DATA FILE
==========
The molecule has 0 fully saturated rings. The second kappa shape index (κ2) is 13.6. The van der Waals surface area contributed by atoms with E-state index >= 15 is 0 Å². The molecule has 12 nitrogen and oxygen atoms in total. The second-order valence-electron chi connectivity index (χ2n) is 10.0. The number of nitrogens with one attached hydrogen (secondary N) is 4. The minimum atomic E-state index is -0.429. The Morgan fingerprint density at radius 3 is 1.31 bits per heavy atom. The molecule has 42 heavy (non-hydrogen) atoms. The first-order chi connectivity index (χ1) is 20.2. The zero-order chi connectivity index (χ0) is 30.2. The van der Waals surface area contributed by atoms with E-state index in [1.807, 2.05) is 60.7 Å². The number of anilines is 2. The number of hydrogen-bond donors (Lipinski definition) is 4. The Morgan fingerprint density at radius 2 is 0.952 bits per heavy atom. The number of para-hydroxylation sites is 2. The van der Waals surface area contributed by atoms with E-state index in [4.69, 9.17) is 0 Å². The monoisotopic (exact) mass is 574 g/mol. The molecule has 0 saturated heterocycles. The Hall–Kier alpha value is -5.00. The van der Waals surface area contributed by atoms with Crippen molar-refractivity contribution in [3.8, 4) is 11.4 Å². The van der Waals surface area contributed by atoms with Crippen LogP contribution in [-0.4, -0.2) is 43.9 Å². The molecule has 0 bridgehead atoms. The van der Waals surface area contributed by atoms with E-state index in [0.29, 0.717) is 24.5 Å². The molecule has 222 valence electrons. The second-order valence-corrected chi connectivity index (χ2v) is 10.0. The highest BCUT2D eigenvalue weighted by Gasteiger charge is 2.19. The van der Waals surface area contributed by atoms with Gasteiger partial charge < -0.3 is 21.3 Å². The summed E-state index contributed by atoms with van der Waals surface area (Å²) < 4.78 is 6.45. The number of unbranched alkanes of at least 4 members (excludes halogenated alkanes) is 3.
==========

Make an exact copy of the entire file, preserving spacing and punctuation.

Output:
The molecule has 0 fully saturated rings. The second kappa shape index (κ2) is 13.6. The van der Waals surface area contributed by atoms with E-state index >= 15 is 0 Å². The molecule has 12 nitrogen and oxygen atoms in total. The second-order valence-electron chi connectivity index (χ2n) is 10.0. The number of nitrogens with one attached hydrogen (secondary N) is 4. The minimum atomic E-state index is -0.429. The Morgan fingerprint density at radius 3 is 1.31 bits per heavy atom. The molecule has 42 heavy (non-hydrogen) atoms. The first-order chi connectivity index (χ1) is 20.2. The zero-order chi connectivity index (χ0) is 30.2. The van der Waals surface area contributed by atoms with E-state index in [1.807, 2.05) is 60.7 Å². The number of anilines is 2. The number of hydrogen-bond donors (Lipinski definition) is 4. The Morgan fingerprint density at radius 2 is 0.952 bits per heavy atom. The number of para-hydroxylation sites is 2. The van der Waals surface area contributed by atoms with E-state index in [4.69, 9.17) is 0 Å². The monoisotopic (exact) mass is 574 g/mol. The molecule has 0 saturated heterocycles. The Hall–Kier alpha value is -5.00. The van der Waals surface area contributed by atoms with Crippen molar-refractivity contribution in [3.8, 4) is 11.4 Å². The van der Waals surface area contributed by atoms with Crippen LogP contribution in [-0.4, -0.2) is 43.9 Å². The molecule has 0 bridgehead atoms. The van der Waals surface area contributed by atoms with E-state index in [0.29, 0.717) is 24.5 Å². The molecule has 222 valence electrons. The second-order valence-corrected chi connectivity index (χ2v) is 10.0. The highest BCUT2D eigenvalue weighted by Gasteiger charge is 2.19. The van der Waals surface area contributed by atoms with Gasteiger partial charge < -0.3 is 21.3 Å². The summed E-state index contributed by atoms with van der Waals surface area (Å²) < 4.78 is 6.45. The number of unbranched alkanes of at least 4 members (excludes halogenated alkanes) is 3.